So there you are, fingers limbered up, laptop ready – maybe that structure spreadsheet in the wings. All set for National November Novel Writing month. Or some project with a pressing deadline. Or that novel you were always gonna write. You know the drill.
And – nothing. The muse has departed so fast the door doesn’t even hit it on the way out. There you are with a blank screen and – and – (Tardis cloister bell sound here) – it’s –
What do you do? Waiting isn’t the answer. You have four weeks to write 50,000 words. Or some other short time to meet a contract deadline (and trust me, ALL time is short when you have one of those!) The pressure’s on.
Welcome to the world of professional writing. Deadlines loom. Editors bleat. That blank page or screen doesn’t fill itself. And for writers with contracts and commissions, filling that page also fills their larders, pays the rent, clothes their kids. That sort of thing. No pressure…
Ultimately the answer’s going to be personal. I’ve got a few things which work for me. Maybe they’ll work for you. The trick is not to get distracted into something that occupies your creative mind, or let too much time pass – deadline, remember. When I’m stuck, I’ll try one of these:
1. Do some housework for about 20 minutes. (She Who Must Be Obeyed likes this one).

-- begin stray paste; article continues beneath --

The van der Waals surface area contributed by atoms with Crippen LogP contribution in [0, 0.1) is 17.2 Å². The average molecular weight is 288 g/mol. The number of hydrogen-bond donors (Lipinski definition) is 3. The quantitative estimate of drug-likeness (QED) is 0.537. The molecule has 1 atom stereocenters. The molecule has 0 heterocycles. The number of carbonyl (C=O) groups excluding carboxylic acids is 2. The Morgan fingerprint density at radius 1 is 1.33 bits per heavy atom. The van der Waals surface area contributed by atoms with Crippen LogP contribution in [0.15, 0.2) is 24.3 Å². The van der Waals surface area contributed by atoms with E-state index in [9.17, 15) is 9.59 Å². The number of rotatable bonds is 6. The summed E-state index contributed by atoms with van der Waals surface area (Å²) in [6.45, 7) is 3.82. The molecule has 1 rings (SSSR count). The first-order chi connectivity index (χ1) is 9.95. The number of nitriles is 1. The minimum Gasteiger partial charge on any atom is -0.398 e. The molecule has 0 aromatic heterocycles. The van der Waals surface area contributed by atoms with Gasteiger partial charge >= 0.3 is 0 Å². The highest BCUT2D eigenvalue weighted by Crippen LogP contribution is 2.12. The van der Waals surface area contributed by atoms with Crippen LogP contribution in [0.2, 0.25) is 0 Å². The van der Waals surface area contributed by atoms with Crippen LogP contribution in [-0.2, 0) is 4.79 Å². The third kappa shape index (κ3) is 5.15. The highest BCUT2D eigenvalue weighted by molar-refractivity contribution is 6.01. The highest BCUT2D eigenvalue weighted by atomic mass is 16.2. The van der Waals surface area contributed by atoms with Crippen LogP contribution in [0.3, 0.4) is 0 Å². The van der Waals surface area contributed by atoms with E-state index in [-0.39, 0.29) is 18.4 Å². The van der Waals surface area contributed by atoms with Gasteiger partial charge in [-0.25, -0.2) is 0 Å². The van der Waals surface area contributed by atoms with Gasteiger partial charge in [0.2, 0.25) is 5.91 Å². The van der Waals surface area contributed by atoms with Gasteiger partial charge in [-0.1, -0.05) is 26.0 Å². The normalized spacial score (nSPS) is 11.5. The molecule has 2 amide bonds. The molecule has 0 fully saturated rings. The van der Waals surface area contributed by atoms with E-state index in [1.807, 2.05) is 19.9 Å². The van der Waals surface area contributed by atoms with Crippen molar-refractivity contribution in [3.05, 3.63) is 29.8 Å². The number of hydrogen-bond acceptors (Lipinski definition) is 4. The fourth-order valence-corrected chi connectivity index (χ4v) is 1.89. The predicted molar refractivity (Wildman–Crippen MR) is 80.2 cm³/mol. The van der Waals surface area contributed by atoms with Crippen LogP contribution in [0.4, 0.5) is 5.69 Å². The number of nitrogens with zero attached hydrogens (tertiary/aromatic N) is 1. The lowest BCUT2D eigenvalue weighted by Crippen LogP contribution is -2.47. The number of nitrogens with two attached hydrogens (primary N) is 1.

2. Go for a brisk walk. Not long – about 20 minutes again. It’s good exercise, and you can let your mind wander.
Quite often the answer will drift in while I’m walking. The problem then, of course, is remembering it. I have the perfect phrase. And by the time I get to type it out – it’s gone. Argh!
If I’m still stuck when I get back, I’ll often:
3. Start in the middle. Maybe the sticking point is that first sentence.
4. Write anything – if you have a word processor, deleting’s easy. So’s re-jigging. A bad first draft is infinitely better than no first draft.
And finally, if all that fails – and it sometimes does – I’ll do something totally different. But I’ll also make a time to return to the writing – a specific time. Why? Because at the end of the day, writing is only 5 percent inspiration. The rest of it, alas and alack, is perspiration. Sometimes the only way ahead is by the brute force method.
So – those a few ways to break the muse-block. Do these work for you? What do you do? Do share! Send me a few lines on your own methods – ‘matthewwrightnz <at symbol> gmail <dot> com’ and I’ll post ’em in Part 2. Or comment below.
Copyright © Matthew Wright 2011